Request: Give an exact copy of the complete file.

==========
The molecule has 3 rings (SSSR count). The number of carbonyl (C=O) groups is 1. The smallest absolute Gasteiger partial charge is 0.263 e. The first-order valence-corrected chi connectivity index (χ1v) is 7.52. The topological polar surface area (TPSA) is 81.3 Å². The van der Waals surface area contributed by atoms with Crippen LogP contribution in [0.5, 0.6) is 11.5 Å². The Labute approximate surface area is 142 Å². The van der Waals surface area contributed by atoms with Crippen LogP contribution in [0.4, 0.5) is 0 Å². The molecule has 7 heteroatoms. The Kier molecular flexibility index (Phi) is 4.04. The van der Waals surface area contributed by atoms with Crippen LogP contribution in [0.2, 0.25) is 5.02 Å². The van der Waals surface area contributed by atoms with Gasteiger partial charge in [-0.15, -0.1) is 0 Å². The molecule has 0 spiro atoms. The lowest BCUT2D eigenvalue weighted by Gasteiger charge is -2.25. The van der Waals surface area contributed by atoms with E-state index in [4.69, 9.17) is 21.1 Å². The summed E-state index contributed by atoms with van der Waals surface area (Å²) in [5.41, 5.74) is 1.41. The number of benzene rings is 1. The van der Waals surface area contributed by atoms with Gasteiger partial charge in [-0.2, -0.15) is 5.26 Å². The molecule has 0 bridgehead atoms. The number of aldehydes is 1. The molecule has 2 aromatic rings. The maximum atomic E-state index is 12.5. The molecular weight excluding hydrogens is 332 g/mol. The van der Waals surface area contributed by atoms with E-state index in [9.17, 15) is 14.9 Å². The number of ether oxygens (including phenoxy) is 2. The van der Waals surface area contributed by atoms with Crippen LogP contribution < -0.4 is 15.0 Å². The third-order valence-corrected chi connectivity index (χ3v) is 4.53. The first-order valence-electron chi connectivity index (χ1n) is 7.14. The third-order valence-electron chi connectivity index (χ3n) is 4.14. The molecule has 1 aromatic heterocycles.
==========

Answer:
The molecule has 3 rings (SSSR count). The number of carbonyl (C=O) groups is 1. The smallest absolute Gasteiger partial charge is 0.263 e. The first-order valence-corrected chi connectivity index (χ1v) is 7.52. The topological polar surface area (TPSA) is 81.3 Å². The van der Waals surface area contributed by atoms with Crippen LogP contribution in [0.5, 0.6) is 11.5 Å². The Labute approximate surface area is 142 Å². The van der Waals surface area contributed by atoms with Crippen LogP contribution in [0.4, 0.5) is 0 Å². The molecule has 7 heteroatoms. The Kier molecular flexibility index (Phi) is 4.04. The van der Waals surface area contributed by atoms with Crippen LogP contribution in [0.2, 0.25) is 5.02 Å². The van der Waals surface area contributed by atoms with Gasteiger partial charge in [-0.15, -0.1) is 0 Å². The molecule has 0 spiro atoms. The lowest BCUT2D eigenvalue weighted by Gasteiger charge is -2.25. The van der Waals surface area contributed by atoms with E-state index in [4.69, 9.17) is 21.1 Å². The summed E-state index contributed by atoms with van der Waals surface area (Å²) in [5.41, 5.74) is 1.41. The number of benzene rings is 1. The van der Waals surface area contributed by atoms with Gasteiger partial charge in [-0.2, -0.15) is 5.26 Å². The molecule has 0 bridgehead atoms. The number of aldehydes is 1. The molecule has 2 aromatic rings. The maximum atomic E-state index is 12.5. The molecular weight excluding hydrogens is 332 g/mol. The van der Waals surface area contributed by atoms with E-state index in [9.17, 15) is 14.9 Å². The number of ether oxygens (including phenoxy) is 2. The van der Waals surface area contributed by atoms with Crippen LogP contribution < -0.4 is 15.0 Å². The third-order valence-corrected chi connectivity index (χ3v) is 4.53. The first-order valence-electron chi connectivity index (χ1n) is 7.14. The third-order valence-electron chi connectivity index (χ3n) is 4.14. The molecule has 1 aromatic heterocycles.